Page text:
Rep. Matt Moonen, D-Portland, said he believes lawmakers should periodically revisit the cap on damages under Maine’s Wrongful Death Act. Now, that will happen automatically, with new changes to the law raising the current $750,000 cap each year based on inflation. Joe Phelan/Kennebec Journal, file

New changes to Maine’s wrongful death law will increase the cap on damages in accordance with the annual inflation rate and expand the window of time Mainers have to sue.

Gov. Janet Mills allowed the law to take effect Thursday without her signature. It raises the current $750,000 cap on noneconomic damages in wrongful death claims each year based on the inflation rate, starting with deaths that occur in 2024. It also raises the cap on punitive damages from $250,000 to $500,000, and it increased the time frame for families to sue from two to three years.

Maine’s Wrongful Death Act allows people to file a civil complaint against another person or entity for any deaths that occur because of another person’s error. It’s been used to sue hospitals and other health care providers, employers, and drivers after fatal car crashes.

Mills’ office did not respond to questions about why she did not sign the bill.

The law that was approved by lawmakers was a pared-down version of the original proposal, which would have increased the cap to $1.5 million. A separate bill that would have changed the statute of limitations in medical negligence cases – a separate law from the Wrongful Death Act – failed to pass the House.

Rep. Matt Moonen, D-Portland, who introduced the wrongful death bill, said in April that he believes lawmakers should revisit the damage cap periodically. Moonen also introduced the bill that raised the cap from $500,000 in 2019.


“The challenge is how to calculate what is fair compensation for the loss of a loved one, especially when the passing is unexpected, tragic and due to the negligence or misconduct of another,” Moonen testified in April. “This is why we rely on judges and juries to listen to the specific details of a particular case and come to the verdict that they believe does justice for that particular case.”

Moonen didn’t respond to a message Thursday seeking his reaction to the bill’s passage.


Karen McKenna of Yarmouth told lawmakers in April that when her husband, James Thompson, died in a workplace accident in 2020, she struggled most with the “nonmaterial ways” she missed him; she had lost someone to watch her favorite shows with, someone who would remind her it was time for bed when she was starting to fall asleep on the couch.

“The person I lost was my husband. He was my soulmate, my best friend, my life partner,” McKenna said in an interview Thursday.

Grieving was expensive – McKenna said she had to take time off from work. She eventually filed a wrongful death suit.


“It’s not that there’s a dollar amount for your loved one, but your life is so altered,” McKenna said. “And your ability to function is so altered. No amount of money takes away the pain, but does take away some of the terror of knowing if you’re going to keep your house, or if your power is going to get turned off.”

McKenna and her attorney argued that raising the cap makes the law more equitable.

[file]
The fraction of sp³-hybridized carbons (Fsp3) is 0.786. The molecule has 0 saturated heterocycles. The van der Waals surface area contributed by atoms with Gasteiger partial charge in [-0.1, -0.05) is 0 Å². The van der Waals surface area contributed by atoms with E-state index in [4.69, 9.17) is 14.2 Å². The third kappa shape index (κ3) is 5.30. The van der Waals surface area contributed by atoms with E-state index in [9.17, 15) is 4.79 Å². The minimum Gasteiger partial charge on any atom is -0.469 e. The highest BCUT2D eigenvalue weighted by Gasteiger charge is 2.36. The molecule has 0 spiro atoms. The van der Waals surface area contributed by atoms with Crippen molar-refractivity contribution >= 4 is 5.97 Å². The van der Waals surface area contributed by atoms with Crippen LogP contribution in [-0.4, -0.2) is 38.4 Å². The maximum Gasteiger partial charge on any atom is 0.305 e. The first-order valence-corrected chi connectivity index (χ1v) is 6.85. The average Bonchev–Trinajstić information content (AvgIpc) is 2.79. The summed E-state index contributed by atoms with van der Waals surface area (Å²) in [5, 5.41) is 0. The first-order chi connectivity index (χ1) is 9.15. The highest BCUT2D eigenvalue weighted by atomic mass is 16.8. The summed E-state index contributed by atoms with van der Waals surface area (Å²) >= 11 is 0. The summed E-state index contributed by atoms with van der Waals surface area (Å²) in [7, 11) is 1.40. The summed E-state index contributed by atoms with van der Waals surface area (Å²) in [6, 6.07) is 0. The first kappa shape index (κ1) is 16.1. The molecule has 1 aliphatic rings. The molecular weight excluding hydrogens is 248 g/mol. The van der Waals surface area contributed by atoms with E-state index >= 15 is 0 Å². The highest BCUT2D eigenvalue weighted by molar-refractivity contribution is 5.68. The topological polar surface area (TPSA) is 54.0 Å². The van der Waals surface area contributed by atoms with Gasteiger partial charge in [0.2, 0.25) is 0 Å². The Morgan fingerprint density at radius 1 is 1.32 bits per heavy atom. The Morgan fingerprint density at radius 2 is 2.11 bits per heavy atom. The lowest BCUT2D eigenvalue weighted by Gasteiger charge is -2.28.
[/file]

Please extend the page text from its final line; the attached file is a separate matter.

While wealthier families are able to recover a higher amount in lost wages depending on how much their loved one earned – those types of economic damages aren’t capped under the law – such awards are typically lower for lower-income families.

“If you were suing for lost wages or something, then someone who made six figures is somehow worth more than your loved one who didn’t,” McKenna said.

Raising the cap for noneconomic damages helps even the field, she said. So families like hers could get help covering those intangible costs.

“Their lives still had so much value. I think it shows a little more respect for that as well,” McKenna said.


Advocates for insurance companies, which cover most of the costs of wrongful death lawsuits, opposed raising the cap.

“I think this is an overly aggressive step forward,” Bruce Gerrity, an attorney for the American Property Casualty Insurance Association, said Thursday. “Frankly, I think that the recovery (amount) authorized under the statute was more than appropriate.”


Those advocates had the same concern about L.D. 549, which sought to move the start of a three-year statute of limitations for medical negligence cases from the point of negligence to the point when it is discovered.

That bill, which only would have covered medical cases, died in the House on June 23 after a divided report from the Judiciary Committee.

It could have helped someone like Robyn Barnes, who in 2019, a year after losing her father to bladder cancer, was prepared to sue for medical negligence. But even though she could prove a pathologist failed to diagnose her father in 2015 before the cancer had spread to his bones, she was unable to sue because of Maine’s statute of limitations.

The health care industry argued the law ensures that defendants have access to timely records and potential witnesses.

Barnes said Thursday that she was disappointed the bill didn’t move forward, but she was emboldened by the support she received after testifying. She hopes the legislation will come up in the next session.

“If they want to move forward with this again, I am all in, and I will continue to be all in as long as I feel it’s helpful in some way and my dad’s story could make a difference,” Barnes said.

“My mother lost her husband, I lost my father, my children lost their grandfather,” she added. “This is not a number, this is a life.”

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